The first, large-scale oil spill in Dalian Bay in China last month has revealed a host of problems with safety management and environmental impact assessment including a dearth of environmental and geochemical studies on such disasters.
'As scientists, we do not have the funding or the opportunity to conduct in-depth research into these accidents,' Peng Xianzhi, a scientist at the Guangzhou Institute of Geochemistry, at the Chinese Academy of Sciences (CAS), said.
She added that there is a data gap that needs filling for China to be able to address 'long-term solutions to oil spills and other emerging environmental problems'.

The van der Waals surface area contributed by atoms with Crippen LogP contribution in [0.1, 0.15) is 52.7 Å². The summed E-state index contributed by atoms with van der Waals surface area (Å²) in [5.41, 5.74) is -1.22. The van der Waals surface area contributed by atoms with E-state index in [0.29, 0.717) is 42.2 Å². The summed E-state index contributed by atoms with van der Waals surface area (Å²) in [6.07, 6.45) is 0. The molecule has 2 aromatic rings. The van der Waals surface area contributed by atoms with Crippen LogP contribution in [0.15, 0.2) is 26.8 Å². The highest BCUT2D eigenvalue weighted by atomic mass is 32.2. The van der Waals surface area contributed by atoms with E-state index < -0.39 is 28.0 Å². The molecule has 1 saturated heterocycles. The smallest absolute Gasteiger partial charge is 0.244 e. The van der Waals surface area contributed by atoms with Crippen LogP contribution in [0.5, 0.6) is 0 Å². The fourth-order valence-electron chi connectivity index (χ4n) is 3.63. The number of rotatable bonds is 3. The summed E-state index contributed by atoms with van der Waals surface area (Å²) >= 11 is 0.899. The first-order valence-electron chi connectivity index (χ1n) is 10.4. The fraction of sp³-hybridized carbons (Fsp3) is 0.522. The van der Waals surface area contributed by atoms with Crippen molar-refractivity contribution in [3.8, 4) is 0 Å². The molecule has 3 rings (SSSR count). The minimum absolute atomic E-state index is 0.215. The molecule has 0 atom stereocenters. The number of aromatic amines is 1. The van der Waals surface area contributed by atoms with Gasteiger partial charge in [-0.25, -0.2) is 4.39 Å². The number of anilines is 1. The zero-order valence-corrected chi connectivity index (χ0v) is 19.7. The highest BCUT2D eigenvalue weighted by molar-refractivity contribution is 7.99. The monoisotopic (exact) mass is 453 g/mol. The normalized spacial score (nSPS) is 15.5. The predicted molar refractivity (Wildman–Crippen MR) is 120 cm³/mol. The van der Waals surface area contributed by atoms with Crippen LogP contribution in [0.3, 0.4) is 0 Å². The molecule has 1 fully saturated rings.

'The natural science foundation and funding at CAS is supposed to solve key basic scientific issues but not practical problems,' Peng said. 'On the other hand, researchers at environmental and oceanology departments are only concerned about solving immediate problems rather than long-term observation and scientific assessment.'
This lack of research has meant that the exact damage caused by the spill has been difficult to assess.
Although 18 scientists from CAS Qingdao Institute of Oceanology reported no spread of oil 20-40 miles away from the spill, some scientists believe that the officials and the China National Petroleum Corporation were not equipped to deal with the accident and that ecological impacts might prove worse than officially acknowledged.